Karen Salmon has completed her two courses on Interpretation and Introduction to the Bible and Old Testament Introduction (I) and she will be returning to Ireland at the end of this month to start her re-entry process. Please pray that the Lord will provide for whatever she will need in order to get a work visa and residency for her new adventure with us in Gambella! Jeremiah continues to teach African Traditional Religion (the students love him!) and I continue to teach English (I) as well as try to be the Dean of the College (!). Bishop Grant is preparing to teach Biblical Theology (I) in December and we have given the students various reading assignments already for this course.

Building on the compound continues as generous donors from all over the world give to further the Lord’s work here. Work has started on the compound wall (praise the Lord!) as well as Jeremiah’s home! We have had some issues with power recently – one whole section leading to the library burned out and needed to be replaced. Water has also been a huge problem…the town pump broke down last week and we have not had any water coming into the compound since then…this means that no-one in the area has water and we have to watch our precious rain water tanks as they can emptied in a jiffy if we are not careful. But thanks be to God! He has sent us rain almost on a daily basis and we have not run out yet.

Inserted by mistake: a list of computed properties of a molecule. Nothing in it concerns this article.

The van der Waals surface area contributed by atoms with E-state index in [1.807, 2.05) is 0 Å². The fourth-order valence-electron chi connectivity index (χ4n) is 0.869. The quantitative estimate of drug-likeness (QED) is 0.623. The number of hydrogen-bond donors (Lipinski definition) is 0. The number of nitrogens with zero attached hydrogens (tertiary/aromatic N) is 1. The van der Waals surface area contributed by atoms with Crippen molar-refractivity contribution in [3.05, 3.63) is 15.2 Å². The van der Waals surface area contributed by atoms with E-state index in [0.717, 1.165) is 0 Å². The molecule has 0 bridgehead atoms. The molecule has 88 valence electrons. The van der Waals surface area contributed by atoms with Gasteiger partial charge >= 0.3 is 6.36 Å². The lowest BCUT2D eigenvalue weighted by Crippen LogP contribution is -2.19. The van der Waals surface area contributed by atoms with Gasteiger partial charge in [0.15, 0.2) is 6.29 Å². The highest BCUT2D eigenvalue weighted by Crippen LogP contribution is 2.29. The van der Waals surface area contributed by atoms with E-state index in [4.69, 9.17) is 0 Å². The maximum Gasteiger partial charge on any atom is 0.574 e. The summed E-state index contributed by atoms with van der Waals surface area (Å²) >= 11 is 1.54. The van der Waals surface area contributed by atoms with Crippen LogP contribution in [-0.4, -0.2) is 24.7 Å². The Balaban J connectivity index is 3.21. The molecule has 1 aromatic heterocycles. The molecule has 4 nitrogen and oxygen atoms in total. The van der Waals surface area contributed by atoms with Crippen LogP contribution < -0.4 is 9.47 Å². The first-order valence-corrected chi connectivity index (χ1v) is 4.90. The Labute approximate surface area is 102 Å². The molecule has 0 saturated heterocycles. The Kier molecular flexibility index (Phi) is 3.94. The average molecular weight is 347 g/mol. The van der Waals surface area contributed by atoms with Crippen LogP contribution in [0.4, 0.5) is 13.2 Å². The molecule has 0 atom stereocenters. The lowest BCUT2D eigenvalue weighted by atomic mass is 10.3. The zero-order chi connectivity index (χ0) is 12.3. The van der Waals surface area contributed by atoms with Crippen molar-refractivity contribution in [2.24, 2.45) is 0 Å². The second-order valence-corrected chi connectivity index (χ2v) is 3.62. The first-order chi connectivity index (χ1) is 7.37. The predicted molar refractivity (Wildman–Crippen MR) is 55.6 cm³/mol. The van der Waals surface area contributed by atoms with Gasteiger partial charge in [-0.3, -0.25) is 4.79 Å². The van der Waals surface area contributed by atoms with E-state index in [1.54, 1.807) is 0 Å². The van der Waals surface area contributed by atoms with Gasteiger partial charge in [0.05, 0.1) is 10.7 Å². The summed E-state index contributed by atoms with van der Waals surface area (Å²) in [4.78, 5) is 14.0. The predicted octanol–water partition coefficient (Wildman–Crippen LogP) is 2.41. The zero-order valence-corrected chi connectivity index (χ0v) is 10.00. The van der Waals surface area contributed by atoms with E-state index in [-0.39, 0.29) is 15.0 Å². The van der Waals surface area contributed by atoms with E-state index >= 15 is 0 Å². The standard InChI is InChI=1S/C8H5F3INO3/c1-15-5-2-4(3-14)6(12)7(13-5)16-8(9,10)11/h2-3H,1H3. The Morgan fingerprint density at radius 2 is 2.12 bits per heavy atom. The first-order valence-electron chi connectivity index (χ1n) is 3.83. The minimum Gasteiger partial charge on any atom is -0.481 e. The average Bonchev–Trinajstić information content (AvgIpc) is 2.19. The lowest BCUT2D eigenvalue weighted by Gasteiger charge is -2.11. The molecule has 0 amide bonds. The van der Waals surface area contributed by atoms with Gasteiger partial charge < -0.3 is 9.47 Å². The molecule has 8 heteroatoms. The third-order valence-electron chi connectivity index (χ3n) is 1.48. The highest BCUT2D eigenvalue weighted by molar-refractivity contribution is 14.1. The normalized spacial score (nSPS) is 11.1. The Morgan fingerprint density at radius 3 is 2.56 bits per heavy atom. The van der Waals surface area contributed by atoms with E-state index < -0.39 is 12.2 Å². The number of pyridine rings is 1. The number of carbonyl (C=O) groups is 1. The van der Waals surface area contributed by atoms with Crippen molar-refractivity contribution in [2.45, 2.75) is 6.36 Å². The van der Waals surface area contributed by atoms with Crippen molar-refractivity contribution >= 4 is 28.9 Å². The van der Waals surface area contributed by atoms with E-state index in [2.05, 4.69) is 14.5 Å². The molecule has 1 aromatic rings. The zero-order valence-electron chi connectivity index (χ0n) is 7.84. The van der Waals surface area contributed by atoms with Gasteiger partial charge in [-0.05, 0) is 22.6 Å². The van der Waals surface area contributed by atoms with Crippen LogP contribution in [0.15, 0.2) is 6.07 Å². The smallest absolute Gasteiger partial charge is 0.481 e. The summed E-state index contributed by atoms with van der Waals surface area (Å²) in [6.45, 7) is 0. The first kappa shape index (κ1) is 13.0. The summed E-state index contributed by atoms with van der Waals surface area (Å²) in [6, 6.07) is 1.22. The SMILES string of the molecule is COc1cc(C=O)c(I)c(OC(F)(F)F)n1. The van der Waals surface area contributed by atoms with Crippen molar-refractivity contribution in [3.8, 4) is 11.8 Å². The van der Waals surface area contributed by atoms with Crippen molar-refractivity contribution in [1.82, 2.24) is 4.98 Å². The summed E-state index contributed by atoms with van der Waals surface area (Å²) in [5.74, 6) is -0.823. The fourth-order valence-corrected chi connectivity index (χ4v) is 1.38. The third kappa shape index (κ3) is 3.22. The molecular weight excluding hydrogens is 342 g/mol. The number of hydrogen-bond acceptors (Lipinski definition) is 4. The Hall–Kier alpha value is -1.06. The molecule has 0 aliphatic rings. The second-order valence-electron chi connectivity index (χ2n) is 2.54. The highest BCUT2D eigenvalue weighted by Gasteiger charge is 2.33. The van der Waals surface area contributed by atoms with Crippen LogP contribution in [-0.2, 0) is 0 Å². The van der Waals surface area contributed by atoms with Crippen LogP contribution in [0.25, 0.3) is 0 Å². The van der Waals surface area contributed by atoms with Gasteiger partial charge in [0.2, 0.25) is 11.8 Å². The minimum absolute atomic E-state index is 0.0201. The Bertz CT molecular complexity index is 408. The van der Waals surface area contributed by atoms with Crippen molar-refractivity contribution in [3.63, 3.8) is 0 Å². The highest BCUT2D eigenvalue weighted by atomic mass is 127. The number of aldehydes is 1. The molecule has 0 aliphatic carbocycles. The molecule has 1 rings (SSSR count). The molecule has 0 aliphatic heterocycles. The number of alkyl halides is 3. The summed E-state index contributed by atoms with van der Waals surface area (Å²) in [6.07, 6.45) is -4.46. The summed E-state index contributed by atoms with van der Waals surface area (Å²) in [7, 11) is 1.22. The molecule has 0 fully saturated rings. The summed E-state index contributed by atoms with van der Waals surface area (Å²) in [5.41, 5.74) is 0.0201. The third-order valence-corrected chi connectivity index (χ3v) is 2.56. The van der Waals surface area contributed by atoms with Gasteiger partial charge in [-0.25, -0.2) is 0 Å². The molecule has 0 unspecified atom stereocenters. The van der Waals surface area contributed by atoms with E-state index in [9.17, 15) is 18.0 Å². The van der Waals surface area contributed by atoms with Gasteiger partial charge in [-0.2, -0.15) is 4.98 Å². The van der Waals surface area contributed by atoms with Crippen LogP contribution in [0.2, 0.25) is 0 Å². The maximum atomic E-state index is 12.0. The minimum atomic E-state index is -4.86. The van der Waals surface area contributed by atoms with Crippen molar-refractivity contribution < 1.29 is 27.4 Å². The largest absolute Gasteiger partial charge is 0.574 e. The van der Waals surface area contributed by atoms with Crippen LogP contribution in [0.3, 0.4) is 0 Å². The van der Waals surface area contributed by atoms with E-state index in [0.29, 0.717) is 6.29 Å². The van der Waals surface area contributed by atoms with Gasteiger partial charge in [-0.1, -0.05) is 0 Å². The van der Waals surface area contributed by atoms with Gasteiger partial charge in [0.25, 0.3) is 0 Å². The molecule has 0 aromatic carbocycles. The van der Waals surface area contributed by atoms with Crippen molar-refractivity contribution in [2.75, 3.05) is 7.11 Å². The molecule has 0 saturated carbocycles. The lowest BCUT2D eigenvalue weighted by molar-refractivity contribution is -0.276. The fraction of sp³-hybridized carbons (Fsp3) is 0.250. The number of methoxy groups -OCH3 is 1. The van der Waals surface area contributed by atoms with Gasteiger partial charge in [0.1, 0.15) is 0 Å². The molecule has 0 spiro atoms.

Louise and I leave next week for Addis and then on to Turkey to attend the International Council for Evangelical Theological Education consultation entitled, Engaged and Effective: The Impact of Theological Education. Pray for us as we meet Theological Educators and others from all over the globe. There is much we both need to learn! Thank you to each one who gave to make this trip possible.

At the final Communion service last week, Bishop Grant reminded us, “The ministry in this place is a battle.” The SOMA-USA Team challenged us to constantly put on the armour of God. We know that you all pray for us and that is such comfort. Thank you.

You remain in our hearts.

Johann and Louise